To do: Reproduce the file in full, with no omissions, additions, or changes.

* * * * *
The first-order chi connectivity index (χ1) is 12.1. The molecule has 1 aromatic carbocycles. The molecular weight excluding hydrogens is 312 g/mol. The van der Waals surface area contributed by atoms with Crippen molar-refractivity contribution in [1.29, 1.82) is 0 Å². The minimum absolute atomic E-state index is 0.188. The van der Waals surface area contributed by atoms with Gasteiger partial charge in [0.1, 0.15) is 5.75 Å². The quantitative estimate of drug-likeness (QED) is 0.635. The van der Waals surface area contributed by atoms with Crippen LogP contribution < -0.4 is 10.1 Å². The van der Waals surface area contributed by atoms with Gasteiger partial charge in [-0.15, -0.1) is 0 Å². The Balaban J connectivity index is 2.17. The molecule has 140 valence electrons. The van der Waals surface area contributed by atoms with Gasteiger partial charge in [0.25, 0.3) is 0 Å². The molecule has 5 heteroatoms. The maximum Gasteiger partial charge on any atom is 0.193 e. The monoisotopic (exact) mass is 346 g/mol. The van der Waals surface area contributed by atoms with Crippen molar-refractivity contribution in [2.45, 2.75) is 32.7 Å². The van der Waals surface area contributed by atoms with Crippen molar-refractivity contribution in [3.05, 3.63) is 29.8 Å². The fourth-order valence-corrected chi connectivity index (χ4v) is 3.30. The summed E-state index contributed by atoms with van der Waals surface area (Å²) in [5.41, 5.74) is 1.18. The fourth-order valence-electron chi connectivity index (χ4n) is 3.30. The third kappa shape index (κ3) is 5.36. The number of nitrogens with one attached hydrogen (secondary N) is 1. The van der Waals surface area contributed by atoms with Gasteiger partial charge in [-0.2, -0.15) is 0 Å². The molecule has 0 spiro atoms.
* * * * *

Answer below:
The first-order chi connectivity index (χ1) is 12.1. The molecule has 1 aromatic carbocycles. The molecular weight excluding hydrogens is 312 g/mol. The van der Waals surface area contributed by atoms with Crippen molar-refractivity contribution in [1.29, 1.82) is 0 Å². The minimum absolute atomic E-state index is 0.188. The van der Waals surface area contributed by atoms with Gasteiger partial charge in [0.1, 0.15) is 5.75 Å². The quantitative estimate of drug-likeness (QED) is 0.635. The van der Waals surface area contributed by atoms with Crippen LogP contribution < -0.4 is 10.1 Å². The van der Waals surface area contributed by atoms with Gasteiger partial charge in [-0.15, -0.1) is 0 Å². The Balaban J connectivity index is 2.17. The molecule has 140 valence electrons. The van der Waals surface area contributed by atoms with Gasteiger partial charge in [0.25, 0.3) is 0 Å². The molecule has 5 heteroatoms. The maximum Gasteiger partial charge on any atom is 0.193 e. The monoisotopic (exact) mass is 346 g/mol. The van der Waals surface area contributed by atoms with Crippen molar-refractivity contribution in [2.45, 2.75) is 32.7 Å². The van der Waals surface area contributed by atoms with Crippen molar-refractivity contribution in [3.05, 3.63) is 29.8 Å². The fourth-order valence-corrected chi connectivity index (χ4v) is 3.30. The summed E-state index contributed by atoms with van der Waals surface area (Å²) in [5.41, 5.74) is 1.18. The fourth-order valence-electron chi connectivity index (χ4n) is 3.30. The third kappa shape index (κ3) is 5.36. The number of nitrogens with one attached hydrogen (secondary N) is 1. The van der Waals surface area contributed by atoms with Gasteiger partial charge in [-0.2, -0.15) is 0 Å². The molecule has 0 spiro atoms.